Grand Canyon not looking for volunteers to kill bison this fall

FLAGSTAFF, Ariz. (AP) – A herd of bison that lives almost exclusively in the northern reaches of Grand Canyon National Park will not be the target of deadly removal this fall.

The park used skilled volunteers selected last year in a highly competitive and controversial lottery to kill bison, part of a tool kit to reduce the herd that has trampled pastures and archaeological sites on the canyon’s northern rim.

The introduction of the sound of gunfire and having people close to the bison was intended to push the huge animals back into the adjacent forest where they could be legally hunted. But the efforts had little effect.

“They just kind of moved away from where the activity happened, and sometimes they came back the next day,” said Greg Holm, program manager for the Grand Canyon wildfire program.

New studies have also shown that the herd is closer to the target of about 200, from an estimated 500 to 800 animals when the park approved a plan to rapidly reduce the herd size. The park is now working with other agencies and groups on a long-term management plan for the bison, an animal that was declared America’s National Mammal in 2016 and is depicted on the National Park Service logo.

Hundreds of years of hunting and a genetic bottleneck allowed the animals that were once extinct in the tens of millions to sustain nearly 11,000 bison in about a dozen states, including the largest herd on public land in Yellowstone National Park.

Yellowstone, which covers 3,500 square miles in Wyoming, Montana and Idaho, is also developing a new management plan for the approximately 5,500 bison there. It is working with Native American tribes, government agencies and other groups to find ways to reduce the number of bison sent to the slaughter.

Theodore Roosevelt National Park in North Dakota regularly rounds up bison using helicopters and corrals, then transfers some of the animals to tribes, other states, and national parks. Without natural predators, bison herds can grow rapidly and put a strain on resources, the park says.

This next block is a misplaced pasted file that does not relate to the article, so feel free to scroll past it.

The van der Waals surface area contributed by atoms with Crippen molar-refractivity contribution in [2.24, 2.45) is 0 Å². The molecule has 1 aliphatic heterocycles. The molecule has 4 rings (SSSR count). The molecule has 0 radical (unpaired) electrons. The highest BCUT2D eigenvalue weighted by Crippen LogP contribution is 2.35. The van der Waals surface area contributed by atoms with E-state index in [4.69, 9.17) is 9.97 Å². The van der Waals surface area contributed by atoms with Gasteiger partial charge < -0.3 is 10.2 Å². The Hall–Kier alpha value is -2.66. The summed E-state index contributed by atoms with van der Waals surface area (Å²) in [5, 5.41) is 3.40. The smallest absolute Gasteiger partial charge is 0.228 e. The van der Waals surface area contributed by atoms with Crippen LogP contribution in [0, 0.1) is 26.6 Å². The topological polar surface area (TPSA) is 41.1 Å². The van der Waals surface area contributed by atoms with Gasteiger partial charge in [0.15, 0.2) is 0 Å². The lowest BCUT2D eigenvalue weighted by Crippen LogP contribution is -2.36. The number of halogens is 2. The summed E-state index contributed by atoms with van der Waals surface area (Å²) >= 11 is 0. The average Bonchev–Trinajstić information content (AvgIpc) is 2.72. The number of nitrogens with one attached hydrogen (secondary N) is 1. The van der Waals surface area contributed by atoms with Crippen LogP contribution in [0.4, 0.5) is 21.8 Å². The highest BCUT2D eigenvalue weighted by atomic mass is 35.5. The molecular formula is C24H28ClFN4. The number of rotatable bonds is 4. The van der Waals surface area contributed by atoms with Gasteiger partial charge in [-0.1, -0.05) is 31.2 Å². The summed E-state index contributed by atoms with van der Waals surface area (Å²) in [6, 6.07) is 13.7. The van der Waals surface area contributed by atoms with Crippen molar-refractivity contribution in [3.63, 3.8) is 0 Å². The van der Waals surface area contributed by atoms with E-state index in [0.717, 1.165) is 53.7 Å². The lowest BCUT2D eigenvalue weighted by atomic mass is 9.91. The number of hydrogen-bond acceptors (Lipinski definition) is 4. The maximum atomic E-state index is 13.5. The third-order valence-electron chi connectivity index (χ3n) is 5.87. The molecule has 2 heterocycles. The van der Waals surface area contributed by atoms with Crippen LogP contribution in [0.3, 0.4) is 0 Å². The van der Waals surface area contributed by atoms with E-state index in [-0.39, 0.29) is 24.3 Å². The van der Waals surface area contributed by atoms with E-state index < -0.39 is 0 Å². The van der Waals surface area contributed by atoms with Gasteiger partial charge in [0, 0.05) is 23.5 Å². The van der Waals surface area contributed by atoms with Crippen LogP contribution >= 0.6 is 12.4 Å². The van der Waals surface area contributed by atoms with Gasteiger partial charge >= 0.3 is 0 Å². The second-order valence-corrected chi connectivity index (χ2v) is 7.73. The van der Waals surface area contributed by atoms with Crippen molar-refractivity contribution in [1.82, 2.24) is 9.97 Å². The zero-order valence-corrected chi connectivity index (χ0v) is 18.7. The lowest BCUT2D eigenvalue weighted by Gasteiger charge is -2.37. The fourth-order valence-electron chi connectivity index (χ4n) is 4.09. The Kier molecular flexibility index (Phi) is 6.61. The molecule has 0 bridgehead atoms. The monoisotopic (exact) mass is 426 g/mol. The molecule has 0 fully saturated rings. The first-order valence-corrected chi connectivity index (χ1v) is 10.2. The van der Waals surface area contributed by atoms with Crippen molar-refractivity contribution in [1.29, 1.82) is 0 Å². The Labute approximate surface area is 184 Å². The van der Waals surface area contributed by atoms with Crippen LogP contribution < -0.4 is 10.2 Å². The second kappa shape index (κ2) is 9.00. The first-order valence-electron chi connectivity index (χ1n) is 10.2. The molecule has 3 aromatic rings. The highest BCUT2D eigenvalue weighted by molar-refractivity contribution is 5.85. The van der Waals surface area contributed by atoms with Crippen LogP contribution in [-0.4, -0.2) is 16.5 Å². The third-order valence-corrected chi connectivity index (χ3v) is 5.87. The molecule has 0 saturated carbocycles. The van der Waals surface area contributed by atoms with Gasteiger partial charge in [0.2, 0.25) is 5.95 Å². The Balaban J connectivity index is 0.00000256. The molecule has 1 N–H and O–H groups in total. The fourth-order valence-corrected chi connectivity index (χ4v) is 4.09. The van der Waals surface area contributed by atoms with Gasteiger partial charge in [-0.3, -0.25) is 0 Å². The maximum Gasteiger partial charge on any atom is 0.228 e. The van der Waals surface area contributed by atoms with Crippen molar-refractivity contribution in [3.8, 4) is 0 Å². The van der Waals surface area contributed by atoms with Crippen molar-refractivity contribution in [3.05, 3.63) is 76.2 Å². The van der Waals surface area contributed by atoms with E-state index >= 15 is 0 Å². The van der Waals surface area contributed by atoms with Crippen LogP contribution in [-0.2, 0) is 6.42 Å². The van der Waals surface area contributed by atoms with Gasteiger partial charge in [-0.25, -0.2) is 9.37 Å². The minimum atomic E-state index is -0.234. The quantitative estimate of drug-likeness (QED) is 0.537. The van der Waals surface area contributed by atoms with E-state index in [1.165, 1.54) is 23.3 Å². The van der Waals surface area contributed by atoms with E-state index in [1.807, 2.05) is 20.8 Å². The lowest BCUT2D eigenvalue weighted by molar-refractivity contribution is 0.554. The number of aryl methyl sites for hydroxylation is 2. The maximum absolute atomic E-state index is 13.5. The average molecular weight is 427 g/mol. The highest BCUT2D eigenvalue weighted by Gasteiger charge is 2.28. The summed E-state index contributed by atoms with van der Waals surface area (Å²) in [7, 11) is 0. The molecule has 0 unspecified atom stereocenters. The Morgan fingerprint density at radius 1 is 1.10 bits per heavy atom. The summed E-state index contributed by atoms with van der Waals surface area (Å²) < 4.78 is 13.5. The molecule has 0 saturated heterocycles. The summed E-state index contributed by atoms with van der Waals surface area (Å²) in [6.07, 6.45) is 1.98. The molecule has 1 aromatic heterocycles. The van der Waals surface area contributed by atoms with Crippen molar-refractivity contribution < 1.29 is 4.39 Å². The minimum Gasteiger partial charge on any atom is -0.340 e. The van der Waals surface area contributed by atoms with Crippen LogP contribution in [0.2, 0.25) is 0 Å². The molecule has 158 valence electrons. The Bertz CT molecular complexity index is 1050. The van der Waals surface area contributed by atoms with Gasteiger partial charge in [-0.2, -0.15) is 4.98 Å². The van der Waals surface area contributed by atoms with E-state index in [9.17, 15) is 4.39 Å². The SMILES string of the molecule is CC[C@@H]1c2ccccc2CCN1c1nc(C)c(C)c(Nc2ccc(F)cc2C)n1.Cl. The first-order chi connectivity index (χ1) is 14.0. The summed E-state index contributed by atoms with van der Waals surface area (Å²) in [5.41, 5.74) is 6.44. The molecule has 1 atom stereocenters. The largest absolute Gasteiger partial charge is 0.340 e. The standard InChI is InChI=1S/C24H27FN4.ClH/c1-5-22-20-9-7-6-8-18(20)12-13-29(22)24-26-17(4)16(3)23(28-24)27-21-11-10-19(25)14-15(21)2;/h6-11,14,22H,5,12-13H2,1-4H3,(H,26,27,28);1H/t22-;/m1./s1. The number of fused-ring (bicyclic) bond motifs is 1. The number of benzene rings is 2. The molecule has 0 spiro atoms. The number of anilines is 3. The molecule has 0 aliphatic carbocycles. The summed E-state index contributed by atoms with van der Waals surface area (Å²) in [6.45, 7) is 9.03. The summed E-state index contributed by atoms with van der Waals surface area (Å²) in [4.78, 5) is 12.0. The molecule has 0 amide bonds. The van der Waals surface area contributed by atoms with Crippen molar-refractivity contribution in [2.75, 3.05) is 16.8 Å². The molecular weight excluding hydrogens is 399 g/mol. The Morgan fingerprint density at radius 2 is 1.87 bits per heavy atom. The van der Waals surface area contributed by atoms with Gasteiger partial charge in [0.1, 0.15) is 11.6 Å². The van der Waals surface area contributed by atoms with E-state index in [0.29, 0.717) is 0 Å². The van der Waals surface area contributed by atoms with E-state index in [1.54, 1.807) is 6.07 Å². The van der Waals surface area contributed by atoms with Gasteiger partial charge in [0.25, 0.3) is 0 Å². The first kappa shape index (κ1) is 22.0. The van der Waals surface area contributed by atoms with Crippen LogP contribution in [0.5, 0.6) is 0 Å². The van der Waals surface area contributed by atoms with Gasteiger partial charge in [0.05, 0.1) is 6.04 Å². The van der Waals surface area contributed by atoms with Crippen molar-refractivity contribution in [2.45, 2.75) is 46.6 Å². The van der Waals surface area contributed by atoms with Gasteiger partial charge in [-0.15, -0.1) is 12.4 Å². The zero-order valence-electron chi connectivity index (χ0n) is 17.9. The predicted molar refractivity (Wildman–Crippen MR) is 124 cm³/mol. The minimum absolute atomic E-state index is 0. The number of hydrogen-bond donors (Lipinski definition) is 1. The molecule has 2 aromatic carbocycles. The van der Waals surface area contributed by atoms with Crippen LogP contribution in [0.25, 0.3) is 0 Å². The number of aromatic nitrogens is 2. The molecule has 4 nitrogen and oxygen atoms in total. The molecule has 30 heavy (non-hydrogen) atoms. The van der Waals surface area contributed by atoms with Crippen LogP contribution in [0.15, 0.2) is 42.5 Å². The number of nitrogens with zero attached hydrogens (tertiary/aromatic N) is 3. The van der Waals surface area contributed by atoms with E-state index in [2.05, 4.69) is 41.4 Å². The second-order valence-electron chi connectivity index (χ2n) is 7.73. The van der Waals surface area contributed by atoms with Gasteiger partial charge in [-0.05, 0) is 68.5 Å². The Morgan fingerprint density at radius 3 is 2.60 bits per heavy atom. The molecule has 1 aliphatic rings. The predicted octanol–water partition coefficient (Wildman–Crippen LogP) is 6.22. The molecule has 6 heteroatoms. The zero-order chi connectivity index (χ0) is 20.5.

The Grand Canyon’s herd did not always live within the boundaries of the park, where they can be seen along the highway leading to the entrance to the North Rim. The bison are descendants of the bison brought to Arizona in the 1900s as part of a crossbreeding experiment with livestock.

The animals increasingly realized that they could be hunted in the adjacent national forest and took refuge in the national park. Hunting is not allowed in national parks, but the agency has the authority to kill animals that damage natural resources, with the help of park personnel or volunteers.

Most of the Grand Canyon bison has been removed by rounding them up and transferring them to Native American tribes who have tried to restore herds to their land. A controversial pilot project last fall sought skilled volunteers to shoot up to 12 of the animals.

More than 45,000 people signed up for the opportunity. In the end, 10 were picked and they were able to kill four bison. Although the animals are huge, they are fast and agile and can hide among thick trees.

Grand Canyon officials say they won’t be repeating the program this fall, but it won’t be ruled out as a resource in the future. Another attempt at corralling is planned.

The latest bison population estimate based on aerial surveys and tracking equipment shows 216 bison on the vast Kaibab Plateau, according to Grand Canyon National Park. Bodies that manage land and wildlife in Arizona’s far north and study bison movement are meeting in July to discuss the long-term plan.

Part of that discussion includes creating more gaps in the state-sanctioned bison hunting seasons outside Grand Canyon National Park to see if bison will move beyond the boundaries, said Larry Phoenix, an Arizona Game and Fish Department regional supervisor.

Meanwhile, the Game and Fish Department is seeking approval to upgrade fencing, livestock guards and watersheds to extend reach for another herd of bison in far northern Arizona. The state imported 15 bison yearlings from a private nature preserve in Montana in late 2017 and said the herd now needs more room to grow.

Phoenix is ​​convinced that these bison will not follow the others to the Grand Canyon, mainly because the animals do not know that the other herd exists.

Environmental groups are skeptical fences that can prevent them from wandering and adding to the overall bison population in the region where they were difficult and costly to contain.

They are asking the US Forest Service to conduct an in-depth review of the proposal that will take into account climate change and its impacts on plants and animals such as the chisel-toothed kangaroo rat.

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